Pre-Criminal Actions

When administrative and deterrent means of enforcement are insufficient to ensure compliance with environmental requirements, legal measures are undertaken. However, before formal response mechanisms are taken, attempts are made to exhaust such informal measures as phone calls, site visits, warning letters and notices of violations. Before filing a case with the court, the relevant administrative or professional authority in the Ministry of the Environment conducts a ‘hearing process’ in which the details of the case are presented to the suspect, fair opportunity is given for response and explanation, and a final chance is granted to the suspect to propose remedial steps in accordance with an acceptable timetable. At this pre-criminal proceeding stage, violators may feel threatened enough by the very possibility of prosecution to solve the environmental problem voluntarily. This is especially true in cases in which criminal proceedings against the head of a local authority are planned. Investigations under oath of a mayor or head of a local authority or the very threat of applying to the Attorney General for consent to prosecute a local authority or its mayor may be enough to bring about remedial action.

Criminal Proceedings

When negotiations fail, cases against polluters are handled within the general criminal system. Most of the environmental cases are dealt with in the magistrates and local courts; some are deliberated upon at the district court level; and others by the Supreme Court, sitting as a Court of Appeals or as the High Court of Justice.

As in the case of the police, the State prosecution system rarely handles environmental issues due to the absence of both resources and awareness. The Ministry of the Environment has therefore taken on the services of private law firms that have been empowered by the Attorney General to represent the State in criminal proceedings and operate under the supervision of the Legal Division of the ministry. These legal services are financed either by the Maintenance of Cleanliness Fund and the Marine Pollution Fundwhich are operated within the ministryor through a special budget that has been allocated to help finance the prosecution of environmental pollution offenses, with a special focus on the contamination of water resources and solid and liquid waste pollution. This arrangement not only relieves the dependence of the ministry on the State Attorney’s office, which already operates under heavy work loads, but offers an added bonus of more efficient and expert legal representation.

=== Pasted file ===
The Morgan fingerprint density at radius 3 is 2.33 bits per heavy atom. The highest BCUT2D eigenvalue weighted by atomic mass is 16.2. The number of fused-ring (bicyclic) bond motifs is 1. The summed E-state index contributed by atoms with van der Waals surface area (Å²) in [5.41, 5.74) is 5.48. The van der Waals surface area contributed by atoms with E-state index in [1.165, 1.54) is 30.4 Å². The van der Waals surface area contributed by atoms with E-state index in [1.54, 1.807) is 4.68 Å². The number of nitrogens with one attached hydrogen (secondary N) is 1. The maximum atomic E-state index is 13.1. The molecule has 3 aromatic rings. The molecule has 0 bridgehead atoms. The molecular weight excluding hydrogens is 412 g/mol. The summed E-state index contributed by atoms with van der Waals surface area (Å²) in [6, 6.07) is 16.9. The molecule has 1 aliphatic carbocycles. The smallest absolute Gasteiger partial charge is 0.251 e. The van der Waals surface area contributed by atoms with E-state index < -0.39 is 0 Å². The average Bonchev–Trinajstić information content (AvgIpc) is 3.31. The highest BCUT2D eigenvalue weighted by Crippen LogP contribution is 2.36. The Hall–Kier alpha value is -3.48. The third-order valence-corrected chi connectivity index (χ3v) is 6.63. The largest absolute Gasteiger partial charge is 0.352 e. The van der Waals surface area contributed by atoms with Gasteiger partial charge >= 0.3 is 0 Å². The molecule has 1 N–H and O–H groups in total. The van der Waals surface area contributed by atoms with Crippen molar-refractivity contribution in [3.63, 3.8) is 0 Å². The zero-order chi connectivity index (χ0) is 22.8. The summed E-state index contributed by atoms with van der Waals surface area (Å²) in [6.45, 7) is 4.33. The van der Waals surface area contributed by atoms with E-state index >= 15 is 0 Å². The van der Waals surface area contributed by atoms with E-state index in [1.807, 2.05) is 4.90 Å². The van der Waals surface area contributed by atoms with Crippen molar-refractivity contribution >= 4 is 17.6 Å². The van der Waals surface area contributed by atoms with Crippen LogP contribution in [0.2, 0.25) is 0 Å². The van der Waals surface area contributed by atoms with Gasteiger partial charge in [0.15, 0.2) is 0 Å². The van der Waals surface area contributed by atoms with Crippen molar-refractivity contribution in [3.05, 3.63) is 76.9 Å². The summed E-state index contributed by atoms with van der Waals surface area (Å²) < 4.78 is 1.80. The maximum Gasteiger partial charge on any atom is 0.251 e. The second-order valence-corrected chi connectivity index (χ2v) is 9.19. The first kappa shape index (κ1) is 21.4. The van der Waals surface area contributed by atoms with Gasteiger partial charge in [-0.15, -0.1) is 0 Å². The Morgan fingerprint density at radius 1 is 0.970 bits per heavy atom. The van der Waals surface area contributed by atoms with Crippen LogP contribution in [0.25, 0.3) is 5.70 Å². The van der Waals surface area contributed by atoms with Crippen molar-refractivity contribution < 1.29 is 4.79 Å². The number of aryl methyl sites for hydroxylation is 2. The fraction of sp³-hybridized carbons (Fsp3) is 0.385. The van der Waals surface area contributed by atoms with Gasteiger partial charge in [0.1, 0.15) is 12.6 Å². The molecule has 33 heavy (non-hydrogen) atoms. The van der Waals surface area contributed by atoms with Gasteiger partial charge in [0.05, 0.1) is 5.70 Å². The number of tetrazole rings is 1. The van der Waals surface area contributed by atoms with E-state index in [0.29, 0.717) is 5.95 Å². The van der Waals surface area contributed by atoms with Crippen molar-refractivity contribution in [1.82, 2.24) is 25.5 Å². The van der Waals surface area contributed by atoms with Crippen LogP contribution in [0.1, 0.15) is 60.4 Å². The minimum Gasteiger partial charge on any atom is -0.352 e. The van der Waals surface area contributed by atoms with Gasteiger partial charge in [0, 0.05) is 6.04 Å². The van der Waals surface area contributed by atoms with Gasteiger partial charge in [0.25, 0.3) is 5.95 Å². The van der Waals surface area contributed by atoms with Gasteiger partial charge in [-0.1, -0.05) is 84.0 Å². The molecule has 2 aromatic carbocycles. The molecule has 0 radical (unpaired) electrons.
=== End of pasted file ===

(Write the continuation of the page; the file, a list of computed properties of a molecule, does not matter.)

While criminal response can be the most difficult type of enforcement, it can also create the most significant deterrence since it personally affects the lives of those who are prosecuted and carries a significant social stigma. In some cases, legal proceedings are enough to catalyze out-of-court settlements. When deterrence is important to a program’s compliance strategy, maximum impact will be gained if sanctions are utilized, whether monetary penalties, denial or revocation of permits or licenses, shutdown of operations, or even jail terms.

In recent years, major efforts have been made to encourage citizens to bring private criminal complaints and to initiate civil proceedings in environmental matters under various civil and environmental laws. Although, the public’s role in the enforcement structure remains the weakest link in the Israeli system of enforcement, several successful cases have been initiated by the publicand most notably by non-governmental environmental organizations. These cases have contributed to the enforcement of environmental standards and more rigorous enforcement policies by government agencies. In a few cases, the High Court of Justice has ruled in favor of petitions seeking redress against various authorities for inadequate administrative performance in environmental affairs.

The public has an important role to play in insisting on its right to a clean and healthy environment. Israel’s growing body of environmental legislation, its new emphasis on environmental compliance and enforcement and its ever-increasing environmental awareness should help usher in a new era in which carrot and stick will work together to make for a better environment for all of Israel’s people.